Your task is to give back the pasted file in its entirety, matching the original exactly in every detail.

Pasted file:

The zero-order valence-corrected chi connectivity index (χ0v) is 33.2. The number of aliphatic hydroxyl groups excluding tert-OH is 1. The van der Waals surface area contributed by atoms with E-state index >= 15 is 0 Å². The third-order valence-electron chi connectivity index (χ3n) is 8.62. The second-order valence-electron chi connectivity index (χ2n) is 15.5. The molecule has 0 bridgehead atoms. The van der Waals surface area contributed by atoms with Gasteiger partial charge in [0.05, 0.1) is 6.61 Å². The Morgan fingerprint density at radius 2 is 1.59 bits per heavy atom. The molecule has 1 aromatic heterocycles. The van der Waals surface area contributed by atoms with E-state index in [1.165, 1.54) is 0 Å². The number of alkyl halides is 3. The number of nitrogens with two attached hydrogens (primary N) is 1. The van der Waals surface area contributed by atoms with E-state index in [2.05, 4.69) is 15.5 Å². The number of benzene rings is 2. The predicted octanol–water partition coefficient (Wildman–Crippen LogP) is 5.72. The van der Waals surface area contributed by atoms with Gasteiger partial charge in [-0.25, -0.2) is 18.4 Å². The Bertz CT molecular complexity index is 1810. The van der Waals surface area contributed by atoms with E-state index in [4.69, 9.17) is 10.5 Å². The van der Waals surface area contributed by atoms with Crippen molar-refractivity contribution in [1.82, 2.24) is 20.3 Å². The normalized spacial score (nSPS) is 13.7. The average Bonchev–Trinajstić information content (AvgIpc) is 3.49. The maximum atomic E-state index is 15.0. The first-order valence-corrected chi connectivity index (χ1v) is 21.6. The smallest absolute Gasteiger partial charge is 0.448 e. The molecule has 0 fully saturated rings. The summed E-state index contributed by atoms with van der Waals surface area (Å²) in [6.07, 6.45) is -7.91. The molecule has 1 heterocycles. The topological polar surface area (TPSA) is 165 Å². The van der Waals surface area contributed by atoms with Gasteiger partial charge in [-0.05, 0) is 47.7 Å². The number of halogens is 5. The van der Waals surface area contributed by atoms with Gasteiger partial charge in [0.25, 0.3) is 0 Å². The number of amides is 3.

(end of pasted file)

The zero-order valence-corrected chi connectivity index (χ0v) is 33.2. The number of aliphatic hydroxyl groups excluding tert-OH is 1. The van der Waals surface area contributed by atoms with E-state index >= 15 is 0 Å². The third-order valence-electron chi connectivity index (χ3n) is 8.62. The second-order valence-electron chi connectivity index (χ2n) is 15.5. The molecule has 0 bridgehead atoms. The van der Waals surface area contributed by atoms with Gasteiger partial charge in [0.05, 0.1) is 6.61 Å². The Morgan fingerprint density at radius 2 is 1.59 bits per heavy atom. The molecule has 1 aromatic heterocycles. The van der Waals surface area contributed by atoms with E-state index in [1.165, 1.54) is 0 Å². The number of alkyl halides is 3. The number of nitrogens with two attached hydrogens (primary N) is 1. The van der Waals surface area contributed by atoms with E-state index in [2.05, 4.69) is 15.5 Å². The number of benzene rings is 2. The predicted octanol–water partition coefficient (Wildman–Crippen LogP) is 5.72. The van der Waals surface area contributed by atoms with Gasteiger partial charge in [-0.25, -0.2) is 18.4 Å². The Bertz CT molecular complexity index is 1810. The van der Waals surface area contributed by atoms with E-state index in [4.69, 9.17) is 10.5 Å². The van der Waals surface area contributed by atoms with Crippen molar-refractivity contribution in [1.82, 2.24) is 20.3 Å². The normalized spacial score (nSPS) is 13.7. The average Bonchev–Trinajstić information content (AvgIpc) is 3.49. The maximum atomic E-state index is 15.0. The first-order valence-corrected chi connectivity index (χ1v) is 21.6. The smallest absolute Gasteiger partial charge is 0.448 e. The molecule has 0 fully saturated rings. The summed E-state index contributed by atoms with van der Waals surface area (Å²) in [6.07, 6.45) is -7.91. The molecule has 1 heterocycles. The topological polar surface area (TPSA) is 165 Å². The van der Waals surface area contributed by atoms with Gasteiger partial charge in [-0.05, 0) is 47.7 Å². The number of halogens is 5. The van der Waals surface area contributed by atoms with Gasteiger partial charge in [0.25, 0.3) is 0 Å². The number of amides is 3.